Published November 11, 2011
Border Patrol Agent Brian Terry died almost one year ago. Despite almost daily headlines about the ongoing scandal in the Obama administration, his devastated parents have said nothing publicly about the U.S. program that helped provide the weapons that killed their son.
In separate interviews, Josephine and Kent Terry lashed out Thursday at those they blame for Brian's murder -- Attorney General Eric Holder, his top assistant Lanny Breuer, former U.S. Attorney Dennis Burke, and those ATF officials who approved, executed and supervised Operation Fast and Furious.
"I think they are liars and I would tell them that," said Kent Terry from his home in central Michigan. "What would I say to Eric Holder? They would not be nice words."
Terry is in his 70's, paralyzed and bound to a chair after an accident 17 years ago. His former wife Josephine lives 90 minutes north near Detroit.
"If they never let the guns walk, maybe Brian would not have been out that day," Josephine said. "I just can't believe our own government came up with a program like this that (let) innocent people get killed."
The Terrys watched Holder's appearance before the Senate Judiciary Committee on Tuesday. Asked if he wanted to apologize to the family, Holder declined, saying only he regretted what happened.
"That shows what kind of a person he is," Kent lamented. "To me, he is not much of a person. I don't know if he has a son. But if he lost his, he would think different."
"I sat in a chair and cried," Josephine said. "It was so inhumane. An apology to anybody means at least they are trying to fix it. He didn't."
Blasted for his response, Holder did send the Terrys a letter Wednesday saying he was sorry for their loss.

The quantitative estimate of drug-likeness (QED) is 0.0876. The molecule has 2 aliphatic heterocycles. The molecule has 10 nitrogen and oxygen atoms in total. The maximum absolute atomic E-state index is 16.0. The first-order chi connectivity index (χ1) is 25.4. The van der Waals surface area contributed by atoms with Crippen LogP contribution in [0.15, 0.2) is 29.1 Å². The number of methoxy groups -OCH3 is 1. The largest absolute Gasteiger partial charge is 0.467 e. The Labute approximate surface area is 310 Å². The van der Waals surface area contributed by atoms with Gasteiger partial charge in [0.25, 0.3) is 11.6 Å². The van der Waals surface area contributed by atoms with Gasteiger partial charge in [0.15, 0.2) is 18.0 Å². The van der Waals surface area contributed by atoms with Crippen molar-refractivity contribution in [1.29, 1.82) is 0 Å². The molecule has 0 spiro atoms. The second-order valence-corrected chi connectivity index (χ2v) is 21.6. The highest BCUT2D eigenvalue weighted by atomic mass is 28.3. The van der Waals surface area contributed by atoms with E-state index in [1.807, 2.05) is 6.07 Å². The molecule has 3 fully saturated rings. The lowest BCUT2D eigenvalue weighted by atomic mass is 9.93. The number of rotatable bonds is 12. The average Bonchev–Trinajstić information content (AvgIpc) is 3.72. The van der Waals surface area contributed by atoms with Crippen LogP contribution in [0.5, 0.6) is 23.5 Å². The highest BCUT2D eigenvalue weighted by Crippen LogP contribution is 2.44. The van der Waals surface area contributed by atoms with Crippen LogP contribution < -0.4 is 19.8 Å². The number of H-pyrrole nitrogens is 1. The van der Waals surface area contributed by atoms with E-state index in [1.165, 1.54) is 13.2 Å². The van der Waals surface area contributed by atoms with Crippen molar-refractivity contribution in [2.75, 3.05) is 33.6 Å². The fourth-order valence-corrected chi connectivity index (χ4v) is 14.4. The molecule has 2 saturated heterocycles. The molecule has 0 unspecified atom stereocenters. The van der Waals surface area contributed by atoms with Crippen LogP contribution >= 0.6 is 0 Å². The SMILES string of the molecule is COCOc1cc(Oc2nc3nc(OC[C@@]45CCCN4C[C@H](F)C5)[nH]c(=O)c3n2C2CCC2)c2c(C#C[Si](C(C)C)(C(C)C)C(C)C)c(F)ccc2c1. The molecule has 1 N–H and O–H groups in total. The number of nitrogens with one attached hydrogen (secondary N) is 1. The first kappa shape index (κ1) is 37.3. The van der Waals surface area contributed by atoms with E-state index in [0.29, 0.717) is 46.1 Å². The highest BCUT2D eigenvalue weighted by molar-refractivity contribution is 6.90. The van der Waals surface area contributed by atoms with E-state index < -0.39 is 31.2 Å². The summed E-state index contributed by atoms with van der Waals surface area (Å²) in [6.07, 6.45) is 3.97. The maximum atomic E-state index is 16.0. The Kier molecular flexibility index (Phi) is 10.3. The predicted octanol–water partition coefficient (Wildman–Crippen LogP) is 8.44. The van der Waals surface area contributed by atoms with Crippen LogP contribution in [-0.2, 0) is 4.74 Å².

While Holder chided Congress for "gotcha games" and "political finger pointing" in its investigation, the family disagrees. They say no administration official ever explained why the ATF knowingly sold guns to criminals. Josephine also claims former U.S. Attorney Burke intentionally misled her, saying in March the whistleblowers' claims were "false," when documents show he knew their claims were true.
"Dennis Burke came up to my house and he said, 'No, none of them guns killed Brian. None of them'."
Burke, whose office directed the operation, resigned in September.
Kent, a former auto machinist, shared a love of cars with his son. When Brian died he shipped his 2006 Corvette from Arizona to Michigan where it sits, untouched, in the garage. The car is immaculate, except for a black smudge on the driver's seat.
"That's where his gun rubbed against the leather," Kent said. "I can see him, as I did that day he came home, with the sun shinning in his hair. How do I get closure? I go out to his car. I have a tough time going to the cemetery. He is not supposed to be there. I am. Nobody wants to outlive their son."
He said he struggles with the death to this day. "It's just hard. I can't sleep, just thinking about him -- I love him very much."
Josephine is strong but also still grieves. Each morning she logs onto Brian's Facebook page and looks at videos he once posted and snapshots of his life.
"It brings me a little closure, like he is still with me," she said.
Both parents want Holder to resign, citing his response to a question from Sen. John Cornyn, R-Texas, who asked if Holder thought it was his responsibility to have known about Operation Fast and Furious.
"There are 115,000 employees in the Department of Justice," Holder said. "I cannot be expected to know the details of every operation on a day-to-day basis."
To which Kent said: "Holder says he has 115,000 employees. That is his job. If he can't handle his job, he should get out of it."